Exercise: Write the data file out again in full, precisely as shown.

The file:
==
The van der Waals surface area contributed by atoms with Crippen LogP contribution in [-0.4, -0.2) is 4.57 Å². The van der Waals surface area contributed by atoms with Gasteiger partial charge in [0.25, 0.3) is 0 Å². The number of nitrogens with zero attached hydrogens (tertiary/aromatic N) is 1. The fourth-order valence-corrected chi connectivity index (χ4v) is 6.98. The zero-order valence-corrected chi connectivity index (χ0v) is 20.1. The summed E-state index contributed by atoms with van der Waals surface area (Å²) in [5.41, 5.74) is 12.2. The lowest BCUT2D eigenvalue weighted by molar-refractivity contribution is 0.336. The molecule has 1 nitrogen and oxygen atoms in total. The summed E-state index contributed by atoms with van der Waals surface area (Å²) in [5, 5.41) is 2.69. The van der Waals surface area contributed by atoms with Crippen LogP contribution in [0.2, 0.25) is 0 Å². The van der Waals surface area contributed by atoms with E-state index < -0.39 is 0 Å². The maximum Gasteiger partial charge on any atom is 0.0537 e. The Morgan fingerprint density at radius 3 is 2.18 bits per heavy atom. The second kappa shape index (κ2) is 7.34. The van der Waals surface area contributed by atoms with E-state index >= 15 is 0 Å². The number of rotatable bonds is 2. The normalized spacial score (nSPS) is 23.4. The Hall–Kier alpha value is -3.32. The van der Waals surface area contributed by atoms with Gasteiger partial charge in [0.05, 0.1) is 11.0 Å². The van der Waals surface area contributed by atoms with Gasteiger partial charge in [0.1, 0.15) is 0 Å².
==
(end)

The van der Waals surface area contributed by atoms with Crippen LogP contribution in [-0.4, -0.2) is 4.57 Å². The van der Waals surface area contributed by atoms with Gasteiger partial charge in [0.25, 0.3) is 0 Å². The number of nitrogens with zero attached hydrogens (tertiary/aromatic N) is 1. The fourth-order valence-corrected chi connectivity index (χ4v) is 6.98. The zero-order valence-corrected chi connectivity index (χ0v) is 20.1. The summed E-state index contributed by atoms with van der Waals surface area (Å²) in [5.41, 5.74) is 12.2. The lowest BCUT2D eigenvalue weighted by molar-refractivity contribution is 0.336. The molecule has 1 nitrogen and oxygen atoms in total. The summed E-state index contributed by atoms with van der Waals surface area (Å²) in [5, 5.41) is 2.69. The van der Waals surface area contributed by atoms with Crippen LogP contribution in [0.2, 0.25) is 0 Å². The van der Waals surface area contributed by atoms with E-state index < -0.39 is 0 Å². The maximum Gasteiger partial charge on any atom is 0.0537 e. The Morgan fingerprint density at radius 3 is 2.18 bits per heavy atom. The second kappa shape index (κ2) is 7.34. The van der Waals surface area contributed by atoms with E-state index >= 15 is 0 Å². The number of rotatable bonds is 2. The normalized spacial score (nSPS) is 23.4. The Hall–Kier alpha value is -3.32. The van der Waals surface area contributed by atoms with Gasteiger partial charge in [0.05, 0.1) is 11.0 Å². The van der Waals surface area contributed by atoms with Gasteiger partial charge in [0.1, 0.15) is 0 Å².